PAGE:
No Wood No Good
The use of oak in winemaking is a tradition, as the most successful means of storage and transport, and to influence the taste of the wine. It is the later role that modern winemakers incorporate into the craft of winemaking.
Coopering is described by Kilby in “The Cooper and His Trade” as an ancient trade. It developed over a long period and by the first century BC barrels were in use for wines, beer, milk, butter, and water. The barrel involves the principle of the double arch, creating immense strength; it is in itself a wheel and a means of movement, and not easily damaged. Its advantages over ceramic pots and urns and animal skins are obvious, and it rapidly superseded these utensils. The techniques of coopering, along with the specialised iron tools, were passed down through families and tribes, and in medieval times trade guilds developed comprising masters, journeymen, and apprentices.
The Romans, great wine drinkers, originally preferred clay amphorae to vessels made from their local woods, which tainted their wine. Over time the properties of oak sourced from northern regions of Europe were realised and this wood became prevalent. The vessels produced by coopers were widely used both as barrels and in the household. The need to accurately measure liquid volumes lead to the development of standards and legislation in Tudor times. This raised the status of coopers and all coopers subsequently branded their casks.
Oak barrels have been made in a wide range of sizes – traditionally from very small (firkins 9 gallons) to very large (ovals up to 1200 gallons and pyramids over 5000 gallons). The names given to different size barrels are intriguing. Butts, puncheons, hogsheads, pipes, octaves, kilderkins, and quarters. At Faber we use predominantly hogsheads (70 gallons), the origins of the name can only be guessed at!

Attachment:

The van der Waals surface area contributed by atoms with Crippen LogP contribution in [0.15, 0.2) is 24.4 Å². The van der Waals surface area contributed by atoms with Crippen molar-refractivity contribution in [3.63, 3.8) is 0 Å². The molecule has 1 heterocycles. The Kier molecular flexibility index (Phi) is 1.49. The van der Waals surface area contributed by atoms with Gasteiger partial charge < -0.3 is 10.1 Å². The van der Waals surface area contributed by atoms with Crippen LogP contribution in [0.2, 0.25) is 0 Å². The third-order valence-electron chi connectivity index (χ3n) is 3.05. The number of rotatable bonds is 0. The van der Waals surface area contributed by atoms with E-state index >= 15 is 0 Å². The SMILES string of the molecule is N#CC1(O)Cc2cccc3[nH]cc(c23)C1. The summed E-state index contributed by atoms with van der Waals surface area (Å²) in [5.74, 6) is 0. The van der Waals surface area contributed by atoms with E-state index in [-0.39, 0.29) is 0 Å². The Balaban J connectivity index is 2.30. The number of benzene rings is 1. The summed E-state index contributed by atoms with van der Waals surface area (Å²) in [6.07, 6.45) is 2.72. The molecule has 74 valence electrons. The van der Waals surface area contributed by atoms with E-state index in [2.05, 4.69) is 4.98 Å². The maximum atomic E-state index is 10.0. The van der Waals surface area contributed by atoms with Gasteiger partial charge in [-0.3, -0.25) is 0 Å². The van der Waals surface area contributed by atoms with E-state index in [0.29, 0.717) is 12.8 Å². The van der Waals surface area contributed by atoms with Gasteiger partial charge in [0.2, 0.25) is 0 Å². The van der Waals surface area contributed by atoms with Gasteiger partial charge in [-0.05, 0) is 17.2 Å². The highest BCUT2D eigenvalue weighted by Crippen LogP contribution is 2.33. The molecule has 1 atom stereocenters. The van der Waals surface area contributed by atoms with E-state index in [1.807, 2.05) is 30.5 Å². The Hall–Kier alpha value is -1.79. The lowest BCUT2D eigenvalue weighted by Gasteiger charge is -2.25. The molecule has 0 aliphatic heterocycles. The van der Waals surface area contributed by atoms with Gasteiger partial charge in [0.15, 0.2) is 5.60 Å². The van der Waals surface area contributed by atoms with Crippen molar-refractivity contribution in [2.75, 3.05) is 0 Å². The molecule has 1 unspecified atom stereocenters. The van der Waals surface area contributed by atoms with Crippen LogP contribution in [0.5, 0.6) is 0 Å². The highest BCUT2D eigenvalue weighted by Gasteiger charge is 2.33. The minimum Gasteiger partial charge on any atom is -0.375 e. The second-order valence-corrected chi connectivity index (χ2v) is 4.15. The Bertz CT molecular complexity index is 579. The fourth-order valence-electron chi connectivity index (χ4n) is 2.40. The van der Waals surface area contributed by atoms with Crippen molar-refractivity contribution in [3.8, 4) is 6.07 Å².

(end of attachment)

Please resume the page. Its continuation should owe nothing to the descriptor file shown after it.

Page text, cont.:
Oak does two things to wine – it flavours it and allows it to mature. The flavours imparted to the wine are a combination of chemicals either naturally present in the oak, or developed during the heating of the staves when the barrel is coopered. The size of the barrel determines the ratio of wine volume to the oak surface. So it is important that we select not just the source of our oak, but the seasoning conditions, the coopering techniques, and the size of the barrel. Inside the barrel a vacuum is formed and there is a transfer of oxygen into the barrel and alcohol and water out of the barrel. This, and the interaction with chemicals leached from the oak, results in the slow change in the chemistry of the wine leading to a softening and integration of flavours which we describe as “maturation”
No wood no good is the well known saying of John Glaetzer – long time Wolf Blass red winemaker and a legend in the wine industry. We don’t subscribe to Glaetzer’s theory at Faber. Our use and selection of oak is all about style – the style of wine we are aiming to make. The oak must complement and enhance the flavour, not dominate it. More about this in future newsletters.